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Sequential Liability 

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I. AAAA Re-Emphasizes Its Position on Sequential Liability for Media Payments

Since 1991, the American Association of Advertising Agencies has maintained that advertisers and their agencies are "sequentially liable" for media payments.

Under "sequential liability," a medium could look to the agency for payment if the agency had been paid by the advertiser, but would be limited to seeking payment directly from the advertiser if the agency had not yet been paid.

The specific wording adopted by the AAAA Board of Directors and reflected in AAAA standard media contract forms is:

The agency shall be solely liable for payment of all media invoices if the agency has been paid for those invoices by the advertiser. Prior to payment to the agency, the advertiser shall be solely liable.


II. Media Trade Association Leaders Disagree with the AAAA Position

Media trade associations resist the concept of sequential liability, preferring "dual liability" (otherwise known as "joint and several liability"). This would mean that both the client and agency continue to remain liable for payments to the media, if the client had already paid the agency, or if the agency had not yet been paid for purchased media services.

Although beneficial to media, this position is in one sense illogical; you cannot hold everyone simultaneously liable for payment. Sequential liability is fair to the agency (i.e., it is liable to the media only if it has been paid) and fairer to the client (i.e., the client is no longer liable once it has paid).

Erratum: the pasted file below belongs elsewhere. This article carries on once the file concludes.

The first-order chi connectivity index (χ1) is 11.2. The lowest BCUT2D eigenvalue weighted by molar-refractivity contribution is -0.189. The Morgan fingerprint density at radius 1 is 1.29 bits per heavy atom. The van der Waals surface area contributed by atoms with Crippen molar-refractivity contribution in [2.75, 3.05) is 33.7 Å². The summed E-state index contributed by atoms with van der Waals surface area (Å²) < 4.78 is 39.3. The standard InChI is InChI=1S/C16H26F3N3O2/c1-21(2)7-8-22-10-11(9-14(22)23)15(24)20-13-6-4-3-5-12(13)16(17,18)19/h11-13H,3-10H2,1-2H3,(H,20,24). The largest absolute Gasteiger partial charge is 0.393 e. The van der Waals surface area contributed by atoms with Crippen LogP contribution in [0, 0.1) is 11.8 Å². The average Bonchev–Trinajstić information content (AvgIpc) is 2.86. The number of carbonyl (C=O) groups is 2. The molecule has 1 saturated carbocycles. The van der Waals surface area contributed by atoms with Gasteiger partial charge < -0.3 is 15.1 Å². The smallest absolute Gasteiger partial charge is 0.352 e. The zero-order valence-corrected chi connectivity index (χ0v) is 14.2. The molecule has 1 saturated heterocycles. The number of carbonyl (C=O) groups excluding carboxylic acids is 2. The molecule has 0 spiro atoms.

III. Re-Emphasizing the AAAA Position on Sequential Liability is Particularly Relevant Today

Increasingly, the growth in marketing and advertising spending is from thinly capitalized companies, including dot-coms and other start-ups, many of which have limited probability of long-term, standalone success. Questionable viability and/or under-capitalization increases the need to focus on risk and provides media companies, agencies and others with an incentive to mitigate or eliminate their credit exposure.

Any liability theory other than sequential liability benefits the media and works against agencies’ interests when future payments may not be assured. When the media rejects sequential liability, you should consider requiring payment from the client in advance and in full before commitments become non-cancelable. As an alternative, you might consider requiring the advertiser to be the contracting party, with the agency performing its services as media consultants.


IV. Recommendations to AAAA Members

Media Contracts:
All AAAA media contract forms include a sequential liability statement. This statement indicates that unless otherwise set forth in writing by the agency, the agency will be solely liable for payment to the medium to the extent proceeds have cleared from the advertiser to the agency for advertising run in accordance with the contract. For sums owing but not cleared to the agency, the advertiser named on the contract will be solely liable.

These forms carry only AAAA approval and are not endorsed by any media organization. (Available forms can be obtained from the AAAA Media Services Division.) Use of these forms by AAAA agencies is entirely voluntary.

Credit Applications:
Media credit applications usually provide for dual liability and terminology establishing liability is often included within a range of unrelated provisions and printed on the reverse side of the application. Subject to the advice you receive from your agency’s attorney, the AAAA recommendation is to amend these
forms by striking the dual liability phrase and incorporating the sequential liability language which is previously detailed in this paper. You should initial any changes that you make.

Client Agreements: